When we start to recover after narcissistic abuse, there are some potential pitfalls that we need to protect ourselves from:
- Not all therapists understand narcissistic abuse. It may not be covered in their training in very much detail. When searching for a therapist, it is essential to ask them what their knowledge of narcissistic abuse and domestic abuse is. If you are invalidated by a therapist, this can causes secondary gaslighting, which can re-traumatise you (know as sanctuary trauma).
- Needing to get others to understand and to validate us: It is typical for narcissistic abuse survivors to be invalidated by those who do not understand narcissistic abuse. Although extremely painful at the time, this can force us to learn the essential lesson of how to validate ourselves.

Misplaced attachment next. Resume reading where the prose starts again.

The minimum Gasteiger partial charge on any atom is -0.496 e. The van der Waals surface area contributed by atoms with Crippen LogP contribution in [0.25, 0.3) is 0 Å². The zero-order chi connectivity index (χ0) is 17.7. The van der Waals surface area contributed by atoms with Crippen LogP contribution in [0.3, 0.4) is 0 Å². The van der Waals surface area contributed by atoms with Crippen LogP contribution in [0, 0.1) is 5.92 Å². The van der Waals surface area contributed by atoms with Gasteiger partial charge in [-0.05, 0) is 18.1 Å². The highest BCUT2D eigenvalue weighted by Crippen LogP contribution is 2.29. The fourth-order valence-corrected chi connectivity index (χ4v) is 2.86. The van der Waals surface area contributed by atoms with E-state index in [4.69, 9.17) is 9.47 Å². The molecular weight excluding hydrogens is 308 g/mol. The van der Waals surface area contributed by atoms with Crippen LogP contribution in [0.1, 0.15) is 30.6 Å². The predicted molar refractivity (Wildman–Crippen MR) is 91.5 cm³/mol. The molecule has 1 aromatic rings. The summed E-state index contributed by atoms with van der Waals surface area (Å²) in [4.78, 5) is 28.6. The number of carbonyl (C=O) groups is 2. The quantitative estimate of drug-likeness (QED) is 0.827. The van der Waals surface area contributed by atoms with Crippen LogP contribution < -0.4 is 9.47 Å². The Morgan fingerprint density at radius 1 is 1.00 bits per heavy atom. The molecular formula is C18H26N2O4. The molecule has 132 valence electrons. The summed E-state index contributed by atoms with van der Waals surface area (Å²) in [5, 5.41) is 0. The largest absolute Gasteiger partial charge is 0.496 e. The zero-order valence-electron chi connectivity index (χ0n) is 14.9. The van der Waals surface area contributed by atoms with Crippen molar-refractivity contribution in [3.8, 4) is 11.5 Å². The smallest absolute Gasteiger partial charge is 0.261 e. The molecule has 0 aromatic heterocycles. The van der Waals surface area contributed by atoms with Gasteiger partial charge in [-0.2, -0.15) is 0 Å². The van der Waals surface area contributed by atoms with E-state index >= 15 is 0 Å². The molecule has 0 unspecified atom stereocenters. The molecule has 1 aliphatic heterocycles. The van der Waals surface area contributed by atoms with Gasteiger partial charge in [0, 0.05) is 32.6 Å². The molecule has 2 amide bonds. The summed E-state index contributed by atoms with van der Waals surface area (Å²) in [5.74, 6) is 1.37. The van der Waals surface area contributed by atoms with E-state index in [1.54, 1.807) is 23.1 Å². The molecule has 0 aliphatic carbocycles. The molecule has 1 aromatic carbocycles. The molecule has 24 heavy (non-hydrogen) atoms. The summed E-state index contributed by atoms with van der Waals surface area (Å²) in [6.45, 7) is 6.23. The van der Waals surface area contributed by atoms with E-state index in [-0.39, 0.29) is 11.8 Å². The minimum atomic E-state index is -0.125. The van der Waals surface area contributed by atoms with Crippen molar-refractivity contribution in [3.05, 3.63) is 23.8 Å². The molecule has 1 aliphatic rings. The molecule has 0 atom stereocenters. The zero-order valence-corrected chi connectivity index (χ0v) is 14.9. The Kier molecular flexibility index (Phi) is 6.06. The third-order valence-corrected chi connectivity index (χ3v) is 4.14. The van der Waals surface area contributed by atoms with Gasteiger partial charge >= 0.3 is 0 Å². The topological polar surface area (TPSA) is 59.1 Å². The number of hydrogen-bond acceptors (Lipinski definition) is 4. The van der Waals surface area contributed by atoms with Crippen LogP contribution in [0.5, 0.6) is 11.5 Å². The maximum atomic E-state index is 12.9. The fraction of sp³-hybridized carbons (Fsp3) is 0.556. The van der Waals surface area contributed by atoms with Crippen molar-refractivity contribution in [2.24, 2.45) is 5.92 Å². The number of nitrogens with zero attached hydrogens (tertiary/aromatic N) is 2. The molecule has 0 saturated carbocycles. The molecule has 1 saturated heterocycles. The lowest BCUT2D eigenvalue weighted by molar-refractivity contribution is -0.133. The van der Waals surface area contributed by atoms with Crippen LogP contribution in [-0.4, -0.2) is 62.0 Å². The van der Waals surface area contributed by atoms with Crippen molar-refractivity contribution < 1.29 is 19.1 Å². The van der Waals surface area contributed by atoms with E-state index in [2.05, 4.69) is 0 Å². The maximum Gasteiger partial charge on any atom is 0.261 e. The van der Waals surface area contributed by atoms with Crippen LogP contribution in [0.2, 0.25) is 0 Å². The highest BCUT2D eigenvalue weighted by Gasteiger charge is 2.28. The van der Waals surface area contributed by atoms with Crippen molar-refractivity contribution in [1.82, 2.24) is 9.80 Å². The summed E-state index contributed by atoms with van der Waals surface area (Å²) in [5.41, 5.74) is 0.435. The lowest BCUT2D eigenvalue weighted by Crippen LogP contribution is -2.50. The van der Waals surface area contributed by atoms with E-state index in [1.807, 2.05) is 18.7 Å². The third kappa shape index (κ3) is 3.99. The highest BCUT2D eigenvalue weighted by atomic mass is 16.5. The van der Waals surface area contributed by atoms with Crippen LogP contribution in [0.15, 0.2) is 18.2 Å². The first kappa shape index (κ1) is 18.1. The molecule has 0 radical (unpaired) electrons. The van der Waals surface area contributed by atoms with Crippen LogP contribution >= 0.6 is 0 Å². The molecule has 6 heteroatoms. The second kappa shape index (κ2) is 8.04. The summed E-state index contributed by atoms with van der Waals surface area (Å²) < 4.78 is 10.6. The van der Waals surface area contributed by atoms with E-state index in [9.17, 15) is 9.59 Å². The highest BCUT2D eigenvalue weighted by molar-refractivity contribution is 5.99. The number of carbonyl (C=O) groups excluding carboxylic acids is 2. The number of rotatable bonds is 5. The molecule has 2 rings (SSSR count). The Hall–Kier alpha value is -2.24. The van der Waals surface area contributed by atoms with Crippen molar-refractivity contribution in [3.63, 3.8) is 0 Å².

- Putting others above us and believing others before our own truth.
- Trying to get validation from those who have an agenda not to see us, such as other narcissistic abusers, or from those who would rather remain in denial due to being afraid of the abuser themselves.
- Allowing others to be the judge of us. Not feeling entitled to ask for what we need.
- Dealing with symptoms, rather than the cause, and believing that recovery is possible without processing and releasing past traumas.
- Being told to forgive and forget, particularly when we have not yet understood how we got trapped in an abusive dynamic in the first place.
- Being told it is wrong to judge.
Have you managed to break through barriers during recovery? I would love to hear from you in the comments.